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A window on the House: practices and procedures relating to Question Time

Parliamentary scrutiny Parliament of Australia Australia

Although it can be far from representative of the way much of business is conducted in the House, as the most visible part of the parliamentary day Question Time is often the period on which the House is judged.

The inquiry heard that public perception of Question Time is by and large not positive and there is significant scope for improvement. The Committee makes a range of recommendations in this report, and while many of these relate to specific changes to standing orders it is hoped that, if adopted, the net effect of the changes would be to improve the conduct of Question Time overall. The Committee considers a reformed Question Time would improve how the House, and indeed the Parliament, is viewed.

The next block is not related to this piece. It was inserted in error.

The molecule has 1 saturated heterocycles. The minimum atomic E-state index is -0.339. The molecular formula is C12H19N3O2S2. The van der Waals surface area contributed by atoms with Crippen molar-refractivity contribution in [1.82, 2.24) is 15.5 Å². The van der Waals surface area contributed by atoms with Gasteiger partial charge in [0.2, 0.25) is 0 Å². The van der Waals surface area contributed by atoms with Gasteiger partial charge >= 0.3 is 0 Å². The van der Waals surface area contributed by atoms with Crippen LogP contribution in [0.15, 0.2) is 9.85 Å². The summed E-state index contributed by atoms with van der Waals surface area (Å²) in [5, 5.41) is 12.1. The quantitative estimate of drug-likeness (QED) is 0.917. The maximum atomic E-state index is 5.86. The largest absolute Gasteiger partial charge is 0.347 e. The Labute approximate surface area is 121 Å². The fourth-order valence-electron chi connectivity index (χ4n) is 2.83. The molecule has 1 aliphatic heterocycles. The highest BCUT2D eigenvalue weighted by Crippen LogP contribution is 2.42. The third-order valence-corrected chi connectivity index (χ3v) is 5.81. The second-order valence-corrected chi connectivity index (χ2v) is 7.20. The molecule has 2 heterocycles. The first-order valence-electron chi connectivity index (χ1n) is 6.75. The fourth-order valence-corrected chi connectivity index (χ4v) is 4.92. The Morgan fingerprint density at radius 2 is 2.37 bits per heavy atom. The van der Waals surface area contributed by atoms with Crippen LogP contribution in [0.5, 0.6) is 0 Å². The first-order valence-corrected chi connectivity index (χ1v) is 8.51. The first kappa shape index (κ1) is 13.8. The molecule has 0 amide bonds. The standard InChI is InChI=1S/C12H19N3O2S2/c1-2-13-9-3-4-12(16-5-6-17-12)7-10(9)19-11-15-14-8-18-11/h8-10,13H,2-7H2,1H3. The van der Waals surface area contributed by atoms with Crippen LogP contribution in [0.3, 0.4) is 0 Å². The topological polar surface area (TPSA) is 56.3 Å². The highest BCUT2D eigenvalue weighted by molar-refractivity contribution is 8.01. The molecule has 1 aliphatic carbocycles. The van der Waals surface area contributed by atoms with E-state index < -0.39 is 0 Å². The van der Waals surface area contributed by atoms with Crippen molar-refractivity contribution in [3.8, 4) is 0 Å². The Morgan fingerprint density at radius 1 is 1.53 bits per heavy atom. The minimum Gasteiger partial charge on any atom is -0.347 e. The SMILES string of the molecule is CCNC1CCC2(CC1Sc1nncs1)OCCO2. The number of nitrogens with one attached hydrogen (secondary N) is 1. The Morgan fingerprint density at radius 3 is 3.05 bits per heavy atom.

Report structure:

  • Chapter 2 of the report outlines the history of Question Time to provide background and context to the inquiry and its recommendations.
  • Chapter 3 reflects on the complex dynamic of Question Time and sets out the evidence received and the concerns raised during the inquiry.
  • In the following chapters the Committee then considers how these concerns might be addressed. Changes to the structure of Question Time that could improve accountability are discussed in Chapter 4.
  • Chapter 5 looks at how changing the rules relating to questions and answers could encourage more relevant answers and make it more straightforward to manage Question Time.
  • Chapter 6 considers how else Question Time might be improved and, through this, how trust in the House might be lifted.
  • The Committee’s concluding remarks are set out in Chapter 7.
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